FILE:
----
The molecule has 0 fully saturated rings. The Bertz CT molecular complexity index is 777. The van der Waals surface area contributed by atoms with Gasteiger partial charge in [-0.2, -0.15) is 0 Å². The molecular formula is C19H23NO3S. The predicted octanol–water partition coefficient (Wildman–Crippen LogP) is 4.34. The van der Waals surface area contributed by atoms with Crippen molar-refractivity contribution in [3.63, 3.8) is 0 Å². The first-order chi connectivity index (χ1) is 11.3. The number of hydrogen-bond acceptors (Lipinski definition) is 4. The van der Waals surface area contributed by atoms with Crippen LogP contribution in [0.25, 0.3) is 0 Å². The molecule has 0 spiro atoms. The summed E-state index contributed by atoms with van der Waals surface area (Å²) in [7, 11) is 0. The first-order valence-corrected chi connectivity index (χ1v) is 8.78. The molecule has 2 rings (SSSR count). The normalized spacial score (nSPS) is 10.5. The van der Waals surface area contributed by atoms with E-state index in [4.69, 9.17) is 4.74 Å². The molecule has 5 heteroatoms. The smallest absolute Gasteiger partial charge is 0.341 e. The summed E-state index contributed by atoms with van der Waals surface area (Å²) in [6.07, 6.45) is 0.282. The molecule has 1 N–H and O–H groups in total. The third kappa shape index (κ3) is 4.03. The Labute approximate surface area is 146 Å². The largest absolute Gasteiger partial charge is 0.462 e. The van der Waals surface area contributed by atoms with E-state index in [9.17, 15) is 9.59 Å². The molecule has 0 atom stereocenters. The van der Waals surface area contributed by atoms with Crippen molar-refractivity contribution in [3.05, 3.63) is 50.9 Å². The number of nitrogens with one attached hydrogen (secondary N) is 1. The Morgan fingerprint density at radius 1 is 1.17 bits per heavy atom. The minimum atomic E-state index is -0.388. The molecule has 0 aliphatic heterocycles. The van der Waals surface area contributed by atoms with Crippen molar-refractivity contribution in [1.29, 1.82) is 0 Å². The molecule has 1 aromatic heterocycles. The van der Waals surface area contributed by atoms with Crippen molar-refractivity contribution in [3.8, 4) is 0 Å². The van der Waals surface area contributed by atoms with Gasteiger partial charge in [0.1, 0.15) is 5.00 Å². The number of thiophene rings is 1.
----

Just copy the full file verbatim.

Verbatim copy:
The molecule has 0 fully saturated rings. The Bertz CT molecular complexity index is 777. The van der Waals surface area contributed by atoms with Gasteiger partial charge in [-0.2, -0.15) is 0 Å². The molecular formula is C19H23NO3S. The predicted octanol–water partition coefficient (Wildman–Crippen LogP) is 4.34. The van der Waals surface area contributed by atoms with Crippen molar-refractivity contribution in [3.63, 3.8) is 0 Å². The first-order chi connectivity index (χ1) is 11.3. The number of hydrogen-bond acceptors (Lipinski definition) is 4. The van der Waals surface area contributed by atoms with Crippen LogP contribution in [0.25, 0.3) is 0 Å². The molecule has 0 spiro atoms. The summed E-state index contributed by atoms with van der Waals surface area (Å²) in [7, 11) is 0. The first-order valence-corrected chi connectivity index (χ1v) is 8.78. The molecule has 2 rings (SSSR count). The normalized spacial score (nSPS) is 10.5. The van der Waals surface area contributed by atoms with E-state index in [4.69, 9.17) is 4.74 Å². The molecule has 5 heteroatoms. The smallest absolute Gasteiger partial charge is 0.341 e. The summed E-state index contributed by atoms with van der Waals surface area (Å²) in [6.07, 6.45) is 0.282. The molecule has 1 N–H and O–H groups in total. The third kappa shape index (κ3) is 4.03. The Labute approximate surface area is 146 Å². The largest absolute Gasteiger partial charge is 0.462 e. The van der Waals surface area contributed by atoms with E-state index in [9.17, 15) is 9.59 Å². The molecule has 0 atom stereocenters. The van der Waals surface area contributed by atoms with Crippen molar-refractivity contribution in [3.05, 3.63) is 50.9 Å². The number of nitrogens with one attached hydrogen (secondary N) is 1. The Morgan fingerprint density at radius 1 is 1.17 bits per heavy atom. The minimum atomic E-state index is -0.388. The molecule has 0 aliphatic heterocycles. The van der Waals surface area contributed by atoms with Crippen molar-refractivity contribution in [1.29, 1.82) is 0 Å². The molecule has 1 aromatic heterocycles. The van der Waals surface area contributed by atoms with Crippen molar-refractivity contribution in [3.8, 4) is 0 Å². The van der Waals surface area contributed by atoms with Gasteiger partial charge in [0.1, 0.15) is 5.00 Å². The number of thiophene rings is 1.